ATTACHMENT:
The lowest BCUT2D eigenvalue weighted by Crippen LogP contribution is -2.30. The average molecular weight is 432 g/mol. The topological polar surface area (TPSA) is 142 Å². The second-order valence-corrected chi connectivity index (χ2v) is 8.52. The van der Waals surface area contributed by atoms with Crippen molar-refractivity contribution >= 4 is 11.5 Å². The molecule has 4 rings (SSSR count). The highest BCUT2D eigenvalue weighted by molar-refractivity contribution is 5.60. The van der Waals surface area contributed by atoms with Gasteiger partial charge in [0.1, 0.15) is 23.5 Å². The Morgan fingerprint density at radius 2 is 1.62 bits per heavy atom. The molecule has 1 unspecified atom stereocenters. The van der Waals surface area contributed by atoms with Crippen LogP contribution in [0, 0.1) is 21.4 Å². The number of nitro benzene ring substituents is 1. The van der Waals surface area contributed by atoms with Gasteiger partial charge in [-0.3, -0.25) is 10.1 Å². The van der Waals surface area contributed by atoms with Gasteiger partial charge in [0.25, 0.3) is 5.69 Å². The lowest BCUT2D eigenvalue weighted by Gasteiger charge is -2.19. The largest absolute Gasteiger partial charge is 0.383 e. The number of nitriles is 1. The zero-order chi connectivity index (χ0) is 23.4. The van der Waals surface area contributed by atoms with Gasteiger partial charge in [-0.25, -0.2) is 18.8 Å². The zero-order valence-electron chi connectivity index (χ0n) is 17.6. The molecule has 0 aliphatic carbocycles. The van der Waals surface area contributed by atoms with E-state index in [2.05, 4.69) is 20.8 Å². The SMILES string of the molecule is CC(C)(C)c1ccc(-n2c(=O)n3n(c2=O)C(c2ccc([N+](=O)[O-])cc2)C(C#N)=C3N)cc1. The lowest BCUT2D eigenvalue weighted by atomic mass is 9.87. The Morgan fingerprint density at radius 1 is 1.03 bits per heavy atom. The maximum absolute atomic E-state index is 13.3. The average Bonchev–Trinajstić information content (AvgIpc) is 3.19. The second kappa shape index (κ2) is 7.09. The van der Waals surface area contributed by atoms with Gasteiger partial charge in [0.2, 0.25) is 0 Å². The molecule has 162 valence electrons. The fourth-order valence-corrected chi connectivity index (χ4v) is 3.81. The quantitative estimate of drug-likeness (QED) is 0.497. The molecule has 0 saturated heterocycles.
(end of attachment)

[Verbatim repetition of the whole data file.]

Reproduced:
The lowest BCUT2D eigenvalue weighted by Crippen LogP contribution is -2.30. The average molecular weight is 432 g/mol. The topological polar surface area (TPSA) is 142 Å². The second-order valence-corrected chi connectivity index (χ2v) is 8.52. The van der Waals surface area contributed by atoms with Crippen molar-refractivity contribution >= 4 is 11.5 Å². The molecule has 4 rings (SSSR count). The highest BCUT2D eigenvalue weighted by molar-refractivity contribution is 5.60. The van der Waals surface area contributed by atoms with Gasteiger partial charge in [0.1, 0.15) is 23.5 Å². The Morgan fingerprint density at radius 2 is 1.62 bits per heavy atom. The molecule has 1 unspecified atom stereocenters. The van der Waals surface area contributed by atoms with Crippen LogP contribution in [0, 0.1) is 21.4 Å². The number of nitro benzene ring substituents is 1. The van der Waals surface area contributed by atoms with Gasteiger partial charge in [-0.3, -0.25) is 10.1 Å². The van der Waals surface area contributed by atoms with Gasteiger partial charge in [0.25, 0.3) is 5.69 Å². The lowest BCUT2D eigenvalue weighted by Gasteiger charge is -2.19. The largest absolute Gasteiger partial charge is 0.383 e. The number of nitriles is 1. The zero-order chi connectivity index (χ0) is 23.4. The van der Waals surface area contributed by atoms with Gasteiger partial charge in [-0.25, -0.2) is 18.8 Å². The zero-order valence-electron chi connectivity index (χ0n) is 17.6. The molecule has 0 aliphatic carbocycles. The van der Waals surface area contributed by atoms with E-state index in [2.05, 4.69) is 20.8 Å². The SMILES string of the molecule is CC(C)(C)c1ccc(-n2c(=O)n3n(c2=O)C(c2ccc([N+](=O)[O-])cc2)C(C#N)=C3N)cc1. The lowest BCUT2D eigenvalue weighted by atomic mass is 9.87. The Morgan fingerprint density at radius 1 is 1.03 bits per heavy atom. The maximum absolute atomic E-state index is 13.3. The average Bonchev–Trinajstić information content (AvgIpc) is 3.19. The second kappa shape index (κ2) is 7.09. The van der Waals surface area contributed by atoms with Gasteiger partial charge in [0.2, 0.25) is 0 Å². The molecule has 162 valence electrons. The fourth-order valence-corrected chi connectivity index (χ4v) is 3.81. The quantitative estimate of drug-likeness (QED) is 0.497. The molecule has 0 saturated heterocycles.